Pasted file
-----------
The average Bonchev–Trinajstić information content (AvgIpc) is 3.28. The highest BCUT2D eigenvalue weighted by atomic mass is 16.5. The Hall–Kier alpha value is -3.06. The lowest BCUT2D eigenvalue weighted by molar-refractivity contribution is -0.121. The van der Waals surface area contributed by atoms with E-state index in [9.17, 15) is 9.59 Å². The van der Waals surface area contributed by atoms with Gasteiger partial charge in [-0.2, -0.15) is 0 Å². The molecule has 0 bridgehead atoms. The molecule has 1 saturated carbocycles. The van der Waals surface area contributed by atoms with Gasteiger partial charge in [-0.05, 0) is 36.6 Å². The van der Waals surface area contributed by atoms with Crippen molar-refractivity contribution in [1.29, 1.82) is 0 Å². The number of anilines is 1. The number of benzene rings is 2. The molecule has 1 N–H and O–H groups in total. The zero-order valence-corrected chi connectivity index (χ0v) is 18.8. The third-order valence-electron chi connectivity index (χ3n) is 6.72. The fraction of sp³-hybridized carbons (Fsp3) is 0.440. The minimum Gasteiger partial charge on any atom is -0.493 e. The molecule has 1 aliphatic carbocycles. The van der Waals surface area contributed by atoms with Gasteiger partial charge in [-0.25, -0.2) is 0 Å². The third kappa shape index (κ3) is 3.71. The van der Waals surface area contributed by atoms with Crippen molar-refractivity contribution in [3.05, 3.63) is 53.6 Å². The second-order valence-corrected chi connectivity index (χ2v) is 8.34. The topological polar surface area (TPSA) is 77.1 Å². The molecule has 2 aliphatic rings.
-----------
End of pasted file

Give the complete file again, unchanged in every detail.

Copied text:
The average Bonchev–Trinajstić information content (AvgIpc) is 3.28. The highest BCUT2D eigenvalue weighted by atomic mass is 16.5. The Hall–Kier alpha value is -3.06. The lowest BCUT2D eigenvalue weighted by molar-refractivity contribution is -0.121. The van der Waals surface area contributed by atoms with E-state index in [9.17, 15) is 9.59 Å². The van der Waals surface area contributed by atoms with Gasteiger partial charge in [-0.2, -0.15) is 0 Å². The molecule has 0 bridgehead atoms. The molecule has 1 saturated carbocycles. The van der Waals surface area contributed by atoms with Gasteiger partial charge in [-0.05, 0) is 36.6 Å². The van der Waals surface area contributed by atoms with Crippen molar-refractivity contribution in [1.29, 1.82) is 0 Å². The number of anilines is 1. The number of benzene rings is 2. The molecule has 1 N–H and O–H groups in total. The zero-order valence-corrected chi connectivity index (χ0v) is 18.8. The third-order valence-electron chi connectivity index (χ3n) is 6.72. The fraction of sp³-hybridized carbons (Fsp3) is 0.440. The minimum Gasteiger partial charge on any atom is -0.493 e. The molecule has 1 aliphatic carbocycles. The van der Waals surface area contributed by atoms with Gasteiger partial charge in [-0.25, -0.2) is 0 Å². The third kappa shape index (κ3) is 3.71. The van der Waals surface area contributed by atoms with Crippen molar-refractivity contribution in [3.05, 3.63) is 53.6 Å². The second-order valence-corrected chi connectivity index (χ2v) is 8.34. The topological polar surface area (TPSA) is 77.1 Å². The molecule has 2 aliphatic rings.